Back to the Japanese Literature Challenge. Unfortunately not much will come of my plans to read a J-Lit for each of the three months. It ends March 31st and though I gave Haruki Murakami’s De moord op Commendatore (Killing Commendatory) first part; een idea verschijnt a shot, the story didn’t grab me at this moment — even inducing another reading slump. I’m giving up now but still declaring JLC#12 a success. I wanted to read Japanese Literature again, and did.

And so I can choose something new from Mt. TBR… it’s going to be John Irving: Last Night In Twisted River!

Have you read any of these books? What did you think?

Bout of Books

This week I’m playing BoBRaT again: participating in the Bout of Books readathon. Unofficially, because I was too late to sign up. But I so desperately need some pressure to tackle the books on my Mt TBR that I’m just ignoring that fact. Don’t need to win any prizes anyway, as long as I’ll achieve my goal. Which is..?

Readathon Goal

I want to read every day this week for at least 30 minutes, preferably in one sitting. It can be anything: from the pile of magazine clippings and leaflets that’s been bugging me to one of the three books I should be reading right now…

Cover Kleuroze Tsukuru TazakiJLT8 button (2014)De kleurloze Tsukuru Tazaki en zijn pelgrimsjaren / The Colourless Tsukuru Tazaki and His Years of Pilgrimage. I’ve joined the August 12th – September 12th readalong of Master Murakami’s most recent book, which is part of Dolce Bellezza’s Japanese Literature Challenge #8

Cover RayuelaRayuela: een hinkelspel / Hopscotch by Julio Cortázar. This notorious Latin American literary experiment of 500+ pages was picked by my IRL bookgroup to be read before September 7th. Oomph.

Cover Op de vleugels van de draakOp de vleugels van de draak (‘On the dragon’s wings’) was chosen as one of two books to be read in August by the Boekgrrls, a Dutch mailing list and on-line book group. And though reading along is always voluntary, I was the one to nominate Lieve Joris’ newest nonfiction. So I can’t drop out now, can I?!

It’s not that I don’t WANT to read these books, I just can’t get myself to do it :( Can you help?

Chinese Literature Challenge buttonToday I’m on a hike in National Park De Hoge Veluwe with my fellow Wandelgrrls. Chinoiseries is among them and she put the screws to me with her Literary Blog Hop Giveaway rules… I’ve thought about joining the Chinese Literature Challenge she’s hosting ever since it started early February and now she finally got me to! So here’s a quick post about my –ahem– ‘list’.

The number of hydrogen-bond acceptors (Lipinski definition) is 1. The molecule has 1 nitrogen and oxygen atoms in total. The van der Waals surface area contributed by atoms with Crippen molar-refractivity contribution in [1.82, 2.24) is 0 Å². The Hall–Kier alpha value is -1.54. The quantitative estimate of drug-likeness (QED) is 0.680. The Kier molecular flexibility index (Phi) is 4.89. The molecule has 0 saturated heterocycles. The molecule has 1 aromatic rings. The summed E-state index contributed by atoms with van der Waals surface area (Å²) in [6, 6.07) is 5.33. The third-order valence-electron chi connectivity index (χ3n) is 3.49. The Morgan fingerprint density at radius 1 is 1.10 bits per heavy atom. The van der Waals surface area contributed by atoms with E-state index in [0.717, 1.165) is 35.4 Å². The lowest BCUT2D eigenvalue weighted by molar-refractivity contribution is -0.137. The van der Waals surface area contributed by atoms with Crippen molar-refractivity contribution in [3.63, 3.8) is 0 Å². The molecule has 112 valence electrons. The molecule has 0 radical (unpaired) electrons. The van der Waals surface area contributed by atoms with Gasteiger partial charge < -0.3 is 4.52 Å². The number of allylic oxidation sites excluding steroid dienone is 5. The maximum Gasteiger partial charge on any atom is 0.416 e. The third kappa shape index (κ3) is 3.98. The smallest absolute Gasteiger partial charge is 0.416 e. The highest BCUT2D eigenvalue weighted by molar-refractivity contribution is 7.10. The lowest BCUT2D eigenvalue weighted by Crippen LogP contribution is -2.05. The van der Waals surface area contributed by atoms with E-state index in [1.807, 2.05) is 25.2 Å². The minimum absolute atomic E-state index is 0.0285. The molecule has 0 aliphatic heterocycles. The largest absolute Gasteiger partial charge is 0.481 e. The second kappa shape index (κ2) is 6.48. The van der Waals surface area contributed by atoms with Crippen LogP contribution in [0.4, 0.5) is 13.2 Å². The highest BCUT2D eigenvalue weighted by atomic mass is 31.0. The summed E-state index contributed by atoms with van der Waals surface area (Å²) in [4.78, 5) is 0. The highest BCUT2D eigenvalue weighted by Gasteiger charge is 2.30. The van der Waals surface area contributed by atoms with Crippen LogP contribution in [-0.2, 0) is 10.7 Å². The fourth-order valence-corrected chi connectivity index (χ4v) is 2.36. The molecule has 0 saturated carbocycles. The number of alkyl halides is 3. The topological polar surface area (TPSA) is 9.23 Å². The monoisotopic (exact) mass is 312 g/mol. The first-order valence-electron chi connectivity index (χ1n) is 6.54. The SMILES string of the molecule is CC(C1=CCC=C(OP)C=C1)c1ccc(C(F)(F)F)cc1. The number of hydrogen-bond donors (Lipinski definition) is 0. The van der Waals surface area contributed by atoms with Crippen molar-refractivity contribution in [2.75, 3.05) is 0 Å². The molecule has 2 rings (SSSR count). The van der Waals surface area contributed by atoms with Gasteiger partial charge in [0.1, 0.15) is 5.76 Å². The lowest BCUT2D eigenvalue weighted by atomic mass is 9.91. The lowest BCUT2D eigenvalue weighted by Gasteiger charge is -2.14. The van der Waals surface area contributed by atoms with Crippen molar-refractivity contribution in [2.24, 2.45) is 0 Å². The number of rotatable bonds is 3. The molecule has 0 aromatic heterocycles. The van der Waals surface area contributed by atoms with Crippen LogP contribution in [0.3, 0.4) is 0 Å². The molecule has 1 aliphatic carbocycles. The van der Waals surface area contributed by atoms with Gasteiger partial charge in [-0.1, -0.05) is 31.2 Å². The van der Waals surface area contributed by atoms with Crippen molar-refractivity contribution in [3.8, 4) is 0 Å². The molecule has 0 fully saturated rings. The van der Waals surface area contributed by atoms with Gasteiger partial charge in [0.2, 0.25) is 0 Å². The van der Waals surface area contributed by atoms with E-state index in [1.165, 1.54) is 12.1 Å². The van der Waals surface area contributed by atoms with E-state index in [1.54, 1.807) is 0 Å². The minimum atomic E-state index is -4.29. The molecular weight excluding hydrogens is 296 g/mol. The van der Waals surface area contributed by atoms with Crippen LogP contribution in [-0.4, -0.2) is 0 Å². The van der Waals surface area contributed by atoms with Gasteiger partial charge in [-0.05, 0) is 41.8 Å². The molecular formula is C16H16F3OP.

Level of participation: Merchant (read 1-3 books from Chinese authors or about China).

  1. Dromen van China (The China Lover), Ian Buruma

I may add a second and third title in the future but I’m wary of creating ‘reading stress’ ;) Because I also joined the 5th Japanese Literature Challenge that started this month!

Japanese Literature Challenge #5 logoThat’s not really much of a challenge because I’ll be reading several books by Japanese authors anyway. Currently on my night-stand: The Woman in the Dunes by Kobo Abe. I haven’t read anything by him before and I’m impressed so far: a Story with a capital S. It’s the June read for the Japanese Book Group on In Spring it is the Dawn and I also plan on reading along Thousand Cranes, Kokoro and 1q84 (I-III). Then there’s my readalong of The Elephant Vanishes with Elsjelas coming up. Counting my recent review of All She Was Worth (Miyuki Miyabe) that makes… 6 books. And there are plenty more on my shelf that I’m dying to read! Of course the difficult part in my case is never the reading, but reviewing.

1st Literary Giveaway Blog Hop ButtonIn case you haven’t noticed yet: there’s another Literary Giveaway Blog Hop going on at Leeswammes’, from June 25th-29th. There are over 70 participants! Although I joined the first hop around my birthday in February, I decided to let this one pass since it’s a busy weekend. Would have been fun to do another giveaway though, ‘cause this time it’s Mr Gnoe’s B-day! ;)

Other bookish news

Cover Zeitoun (Dave Eggers) 9789048806577I started and finished reading Dave Eggers’ Zeitoun this week, nonfiction about a family living in New Orleans during Katrina — the June read for the Boekgrrls book group. I’m probably not going to review it on Graasland. You can always check out my notes on Goodreads! The one thing that I must add is that it was translated to Dutch by one of the Wandel-/Boekgrrls and she did a GREAT job! Kudos MaaikeB!

Sunday Salon logoThe Sunday Salon is a virtual gathering of booklovers on the web, blogging about bookish things of the past week, visiting each others weblogs, and oh — reading books of course ;)